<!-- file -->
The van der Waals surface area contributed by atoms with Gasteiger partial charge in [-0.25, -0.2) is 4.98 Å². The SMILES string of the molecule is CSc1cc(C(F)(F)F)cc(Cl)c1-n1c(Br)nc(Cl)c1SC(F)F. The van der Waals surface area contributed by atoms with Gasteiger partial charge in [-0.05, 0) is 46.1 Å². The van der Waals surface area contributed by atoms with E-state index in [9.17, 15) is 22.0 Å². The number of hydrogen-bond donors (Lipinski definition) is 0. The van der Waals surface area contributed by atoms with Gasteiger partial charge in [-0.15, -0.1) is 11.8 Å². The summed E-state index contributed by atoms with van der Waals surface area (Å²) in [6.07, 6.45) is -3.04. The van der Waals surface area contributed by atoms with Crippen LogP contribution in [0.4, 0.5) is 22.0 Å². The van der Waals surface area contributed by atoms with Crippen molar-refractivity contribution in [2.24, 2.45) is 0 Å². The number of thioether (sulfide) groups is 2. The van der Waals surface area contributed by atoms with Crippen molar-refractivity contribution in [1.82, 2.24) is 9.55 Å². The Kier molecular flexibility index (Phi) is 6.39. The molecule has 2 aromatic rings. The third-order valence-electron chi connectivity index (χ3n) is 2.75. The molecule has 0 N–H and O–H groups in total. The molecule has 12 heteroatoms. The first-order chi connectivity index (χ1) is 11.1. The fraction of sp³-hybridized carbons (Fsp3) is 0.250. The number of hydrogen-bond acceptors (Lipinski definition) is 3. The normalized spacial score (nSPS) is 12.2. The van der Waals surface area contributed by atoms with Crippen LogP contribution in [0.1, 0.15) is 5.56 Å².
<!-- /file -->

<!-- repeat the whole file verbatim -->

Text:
The van der Waals surface area contributed by atoms with Gasteiger partial charge in [-0.25, -0.2) is 4.98 Å². The SMILES string of the molecule is CSc1cc(C(F)(F)F)cc(Cl)c1-n1c(Br)nc(Cl)c1SC(F)F. The van der Waals surface area contributed by atoms with Gasteiger partial charge in [-0.05, 0) is 46.1 Å². The van der Waals surface area contributed by atoms with E-state index in [9.17, 15) is 22.0 Å². The number of hydrogen-bond donors (Lipinski definition) is 0. The van der Waals surface area contributed by atoms with Gasteiger partial charge in [-0.15, -0.1) is 11.8 Å². The summed E-state index contributed by atoms with van der Waals surface area (Å²) in [6.07, 6.45) is -3.04. The van der Waals surface area contributed by atoms with Crippen LogP contribution in [0.4, 0.5) is 22.0 Å². The van der Waals surface area contributed by atoms with Crippen molar-refractivity contribution in [2.24, 2.45) is 0 Å². The number of thioether (sulfide) groups is 2. The van der Waals surface area contributed by atoms with Crippen molar-refractivity contribution in [1.82, 2.24) is 9.55 Å². The Kier molecular flexibility index (Phi) is 6.39. The molecule has 2 aromatic rings. The third-order valence-electron chi connectivity index (χ3n) is 2.75. The molecule has 0 N–H and O–H groups in total. The molecule has 12 heteroatoms. The first-order chi connectivity index (χ1) is 11.1. The fraction of sp³-hybridized carbons (Fsp3) is 0.250. The number of hydrogen-bond acceptors (Lipinski definition) is 3. The normalized spacial score (nSPS) is 12.2. The van der Waals surface area contributed by atoms with Crippen LogP contribution in [0.1, 0.15) is 5.56 Å².